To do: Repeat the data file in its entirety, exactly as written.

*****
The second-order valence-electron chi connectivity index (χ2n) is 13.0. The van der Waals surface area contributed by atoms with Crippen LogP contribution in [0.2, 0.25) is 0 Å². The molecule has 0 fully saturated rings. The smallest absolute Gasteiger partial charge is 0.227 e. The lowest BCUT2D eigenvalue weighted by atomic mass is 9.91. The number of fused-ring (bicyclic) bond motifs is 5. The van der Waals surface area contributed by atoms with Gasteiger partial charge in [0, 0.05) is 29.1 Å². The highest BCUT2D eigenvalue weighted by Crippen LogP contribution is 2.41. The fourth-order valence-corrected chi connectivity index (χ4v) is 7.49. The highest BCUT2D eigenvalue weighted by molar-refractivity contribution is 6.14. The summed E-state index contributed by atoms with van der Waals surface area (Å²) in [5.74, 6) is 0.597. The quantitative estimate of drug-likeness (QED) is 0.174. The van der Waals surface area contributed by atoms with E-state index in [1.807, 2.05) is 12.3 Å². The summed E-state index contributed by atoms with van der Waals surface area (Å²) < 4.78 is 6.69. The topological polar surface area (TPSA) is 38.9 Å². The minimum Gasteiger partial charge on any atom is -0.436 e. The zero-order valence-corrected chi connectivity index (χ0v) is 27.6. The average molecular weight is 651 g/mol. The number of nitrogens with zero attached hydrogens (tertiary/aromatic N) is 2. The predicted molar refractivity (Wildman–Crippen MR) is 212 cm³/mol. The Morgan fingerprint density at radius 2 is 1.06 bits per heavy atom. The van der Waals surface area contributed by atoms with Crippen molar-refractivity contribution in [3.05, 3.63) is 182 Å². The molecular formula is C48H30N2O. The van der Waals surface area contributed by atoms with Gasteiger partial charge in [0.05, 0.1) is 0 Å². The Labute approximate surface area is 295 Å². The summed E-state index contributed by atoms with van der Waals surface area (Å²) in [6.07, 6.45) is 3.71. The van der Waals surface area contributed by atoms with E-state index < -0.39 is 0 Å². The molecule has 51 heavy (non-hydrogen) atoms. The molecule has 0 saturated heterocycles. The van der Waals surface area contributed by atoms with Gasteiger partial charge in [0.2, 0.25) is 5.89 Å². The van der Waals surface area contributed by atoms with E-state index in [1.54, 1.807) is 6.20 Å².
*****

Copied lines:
The second-order valence-electron chi connectivity index (χ2n) is 13.0. The van der Waals surface area contributed by atoms with Crippen LogP contribution in [0.2, 0.25) is 0 Å². The molecule has 0 fully saturated rings. The smallest absolute Gasteiger partial charge is 0.227 e. The lowest BCUT2D eigenvalue weighted by atomic mass is 9.91. The number of fused-ring (bicyclic) bond motifs is 5. The van der Waals surface area contributed by atoms with Gasteiger partial charge in [0, 0.05) is 29.1 Å². The highest BCUT2D eigenvalue weighted by Crippen LogP contribution is 2.41. The fourth-order valence-corrected chi connectivity index (χ4v) is 7.49. The highest BCUT2D eigenvalue weighted by molar-refractivity contribution is 6.14. The summed E-state index contributed by atoms with van der Waals surface area (Å²) in [5.74, 6) is 0.597. The quantitative estimate of drug-likeness (QED) is 0.174. The van der Waals surface area contributed by atoms with E-state index in [1.807, 2.05) is 12.3 Å². The summed E-state index contributed by atoms with van der Waals surface area (Å²) < 4.78 is 6.69. The topological polar surface area (TPSA) is 38.9 Å². The minimum Gasteiger partial charge on any atom is -0.436 e. The zero-order valence-corrected chi connectivity index (χ0v) is 27.6. The average molecular weight is 651 g/mol. The number of nitrogens with zero attached hydrogens (tertiary/aromatic N) is 2. The predicted molar refractivity (Wildman–Crippen MR) is 212 cm³/mol. The Morgan fingerprint density at radius 2 is 1.06 bits per heavy atom. The van der Waals surface area contributed by atoms with Crippen molar-refractivity contribution in [3.05, 3.63) is 182 Å². The molecular formula is C48H30N2O. The van der Waals surface area contributed by atoms with Gasteiger partial charge in [0.05, 0.1) is 0 Å². The Labute approximate surface area is 295 Å². The summed E-state index contributed by atoms with van der Waals surface area (Å²) in [6.07, 6.45) is 3.71. The van der Waals surface area contributed by atoms with E-state index < -0.39 is 0 Å². The molecule has 51 heavy (non-hydrogen) atoms. The molecule has 0 saturated heterocycles. The van der Waals surface area contributed by atoms with Gasteiger partial charge in [0.2, 0.25) is 5.89 Å². The van der Waals surface area contributed by atoms with E-state index in [1.54, 1.807) is 6.20 Å².